The music in this game is quite simple in terms of composition style and are quite short in terms of length, but the themes across all 4 worlds are extremely memorable. The Birabuto Kingdom theme is extremely catchy and really has a Egyptian feel to it, which represents the world nicely and the location great considering the technology.. The Muda Kingdom theme has a very nice beach vibe to it and is very laid back. It has almost a Caribbean swing feel to it, which considering the technology used at the time was very impressive and also how early it was in the Game Boy lifespan. The Easton Kingdom theme is perhaps one of the strongest theme in the game as it really shows off a sense of mystery, which is how the Kingdom is depicted. It also have a synth flute, which plays the main melody, which ascends and descends. However, the Chai Kingdom theme is the best theme in the entire game hands down. All the instrumentation used really represents the Asian culture depicted in this world gorgeously. The orchestration is also great with some call and response between instruments in the short bridge section a quarter of the way through the piece. The final theme of note is the autoscroller music, which is extremely upbeat and evokes a really positive vibe. I think the soundtrack is pretty good at depicting the worlds effectively, and a fantastic job considering the era that this game was released.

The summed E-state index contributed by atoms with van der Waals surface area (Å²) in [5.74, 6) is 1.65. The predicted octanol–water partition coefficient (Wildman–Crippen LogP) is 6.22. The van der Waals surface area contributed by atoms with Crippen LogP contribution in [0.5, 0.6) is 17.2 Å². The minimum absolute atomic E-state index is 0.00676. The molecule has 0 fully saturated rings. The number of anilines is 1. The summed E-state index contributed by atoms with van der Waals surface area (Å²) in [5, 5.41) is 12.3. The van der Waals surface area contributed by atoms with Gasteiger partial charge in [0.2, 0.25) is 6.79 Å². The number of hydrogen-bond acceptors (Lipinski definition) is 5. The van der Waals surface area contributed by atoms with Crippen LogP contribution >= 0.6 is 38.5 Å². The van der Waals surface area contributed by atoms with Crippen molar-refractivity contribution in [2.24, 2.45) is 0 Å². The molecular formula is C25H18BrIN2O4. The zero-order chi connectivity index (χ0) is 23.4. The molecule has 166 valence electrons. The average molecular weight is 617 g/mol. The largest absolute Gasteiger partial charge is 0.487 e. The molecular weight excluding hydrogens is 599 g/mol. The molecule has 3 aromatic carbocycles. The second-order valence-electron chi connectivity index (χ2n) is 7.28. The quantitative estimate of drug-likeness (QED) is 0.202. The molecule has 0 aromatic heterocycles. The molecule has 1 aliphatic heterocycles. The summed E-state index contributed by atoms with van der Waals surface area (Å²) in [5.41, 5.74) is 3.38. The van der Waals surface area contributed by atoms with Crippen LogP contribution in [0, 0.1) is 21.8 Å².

Overall, I think this game has stood the test of time quite well, even though the jumping mechanics are unusual and the fact the game is also quite short. A new player who hasn’t played the game could complete the game in about 3 hours at the most and players who are very familiar with the game can beat the game in as short as 15 minutes. But for the first Game Boy Mario game it did a great job showing off the power of the system and also setting the bar very high for Game Boy games.


Liam Piper

Copyright ©2016 Liam Piper. All Images Used Under Fair Use